An important property of really SOLID code is the fact that constructor calls do not often happen within the actual application code but primarily in the composition root and factory methods where necessary.
This makes a lot of sense to me, and I adhere to this wherever I can.
I have created a simple class where it seems to me it is not only allowed, but actually correct to deviate from the above rule.
This abstracts some simple Registry queries to facilitate unit testing of some other code:
public class RegistryKeyProxy : IRegistryKey
private RegistryKey registrykey;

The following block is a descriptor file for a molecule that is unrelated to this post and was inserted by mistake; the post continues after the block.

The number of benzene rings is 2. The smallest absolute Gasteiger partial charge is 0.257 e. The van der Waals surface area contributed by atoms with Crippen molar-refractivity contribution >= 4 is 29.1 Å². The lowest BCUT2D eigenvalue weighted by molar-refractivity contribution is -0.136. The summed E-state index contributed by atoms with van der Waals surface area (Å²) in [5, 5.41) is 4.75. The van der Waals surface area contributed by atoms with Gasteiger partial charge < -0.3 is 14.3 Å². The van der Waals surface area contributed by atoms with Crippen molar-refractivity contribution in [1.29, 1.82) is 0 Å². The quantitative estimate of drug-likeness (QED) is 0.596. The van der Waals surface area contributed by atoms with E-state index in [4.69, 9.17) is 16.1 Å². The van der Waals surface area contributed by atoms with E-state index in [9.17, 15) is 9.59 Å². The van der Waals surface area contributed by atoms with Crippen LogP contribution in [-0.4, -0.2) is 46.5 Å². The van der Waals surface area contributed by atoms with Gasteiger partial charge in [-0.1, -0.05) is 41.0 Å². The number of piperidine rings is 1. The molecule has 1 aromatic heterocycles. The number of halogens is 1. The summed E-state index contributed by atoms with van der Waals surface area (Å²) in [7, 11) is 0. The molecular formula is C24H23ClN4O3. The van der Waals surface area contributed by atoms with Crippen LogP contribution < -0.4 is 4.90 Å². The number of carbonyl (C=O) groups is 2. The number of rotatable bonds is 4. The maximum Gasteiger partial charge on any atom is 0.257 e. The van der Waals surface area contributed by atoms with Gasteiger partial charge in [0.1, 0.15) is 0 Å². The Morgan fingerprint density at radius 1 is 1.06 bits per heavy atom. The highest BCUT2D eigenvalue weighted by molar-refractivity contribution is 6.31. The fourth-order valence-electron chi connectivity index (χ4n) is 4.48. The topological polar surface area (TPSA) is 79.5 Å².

public RegistryKeyProxy(RegistryKey registrykey)
this.registrykey = registrykey;
public IRegistryKey OpenSubKey(string subKeyName)
var subkey = this.registrykey.OpenSubKey(subKeyName);
return (null == subkey ? null : new RegistryKeyProxy(subkey));
public IEnumerable<string> GetSubKeyNames()
public object GetValue(string valueName)
You are talking about the Dependency Inversion principle. This principle doesn't say that you should never new up objects at all, but it differentiates between two types of objects. Objects that implement behavior (services), and objects that contain data (DTOs, Value Types, Entities).
It would be rather silly in not newing up DTOs, since there is no behavior to be abstracted. They just contain data. (Just as would be silly to add an
IPerson interface to a
Miško Hevery calls them injectables and newables, which is an nice terminolgoy.
For more information, see this Stackoverflow question: Why not use an IoC container to resolve dependencies for entities/business objects?